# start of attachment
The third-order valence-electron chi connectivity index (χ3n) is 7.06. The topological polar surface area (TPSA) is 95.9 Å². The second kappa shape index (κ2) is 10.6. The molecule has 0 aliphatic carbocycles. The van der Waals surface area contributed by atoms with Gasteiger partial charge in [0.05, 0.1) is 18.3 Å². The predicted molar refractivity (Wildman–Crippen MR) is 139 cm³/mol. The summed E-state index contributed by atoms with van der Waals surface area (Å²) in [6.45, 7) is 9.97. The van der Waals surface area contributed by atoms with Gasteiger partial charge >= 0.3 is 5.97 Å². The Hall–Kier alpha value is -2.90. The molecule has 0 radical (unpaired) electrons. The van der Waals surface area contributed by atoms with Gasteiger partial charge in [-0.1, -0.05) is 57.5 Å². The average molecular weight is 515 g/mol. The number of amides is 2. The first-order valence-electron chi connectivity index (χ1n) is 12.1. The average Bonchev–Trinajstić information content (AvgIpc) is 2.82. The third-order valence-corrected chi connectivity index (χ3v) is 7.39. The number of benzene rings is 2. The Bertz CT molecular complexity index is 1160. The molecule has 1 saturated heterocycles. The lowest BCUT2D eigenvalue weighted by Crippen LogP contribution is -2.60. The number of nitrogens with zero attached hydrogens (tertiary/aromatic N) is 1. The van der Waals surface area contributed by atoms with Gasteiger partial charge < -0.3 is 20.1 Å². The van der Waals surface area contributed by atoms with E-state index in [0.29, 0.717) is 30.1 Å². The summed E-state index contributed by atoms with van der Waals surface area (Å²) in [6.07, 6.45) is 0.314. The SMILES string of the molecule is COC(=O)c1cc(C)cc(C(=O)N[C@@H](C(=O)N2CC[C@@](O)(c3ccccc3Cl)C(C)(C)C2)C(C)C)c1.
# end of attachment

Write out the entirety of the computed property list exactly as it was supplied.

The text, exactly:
The third-order valence-electron chi connectivity index (χ3n) is 7.06. The topological polar surface area (TPSA) is 95.9 Å². The second kappa shape index (κ2) is 10.6. The molecule has 0 aliphatic carbocycles. The van der Waals surface area contributed by atoms with Gasteiger partial charge in [0.05, 0.1) is 18.3 Å². The predicted molar refractivity (Wildman–Crippen MR) is 139 cm³/mol. The summed E-state index contributed by atoms with van der Waals surface area (Å²) in [6.45, 7) is 9.97. The van der Waals surface area contributed by atoms with Gasteiger partial charge >= 0.3 is 5.97 Å². The Hall–Kier alpha value is -2.90. The molecule has 0 radical (unpaired) electrons. The van der Waals surface area contributed by atoms with Gasteiger partial charge in [-0.1, -0.05) is 57.5 Å². The average molecular weight is 515 g/mol. The number of amides is 2. The first-order valence-electron chi connectivity index (χ1n) is 12.1. The average Bonchev–Trinajstić information content (AvgIpc) is 2.82. The third-order valence-corrected chi connectivity index (χ3v) is 7.39. The number of benzene rings is 2. The Bertz CT molecular complexity index is 1160. The molecule has 1 saturated heterocycles. The lowest BCUT2D eigenvalue weighted by Crippen LogP contribution is -2.60. The number of nitrogens with zero attached hydrogens (tertiary/aromatic N) is 1. The van der Waals surface area contributed by atoms with Gasteiger partial charge < -0.3 is 20.1 Å². The van der Waals surface area contributed by atoms with E-state index in [0.29, 0.717) is 30.1 Å². The summed E-state index contributed by atoms with van der Waals surface area (Å²) in [6.07, 6.45) is 0.314. The SMILES string of the molecule is COC(=O)c1cc(C)cc(C(=O)N[C@@H](C(=O)N2CC[C@@](O)(c3ccccc3Cl)C(C)(C)C2)C(C)C)c1.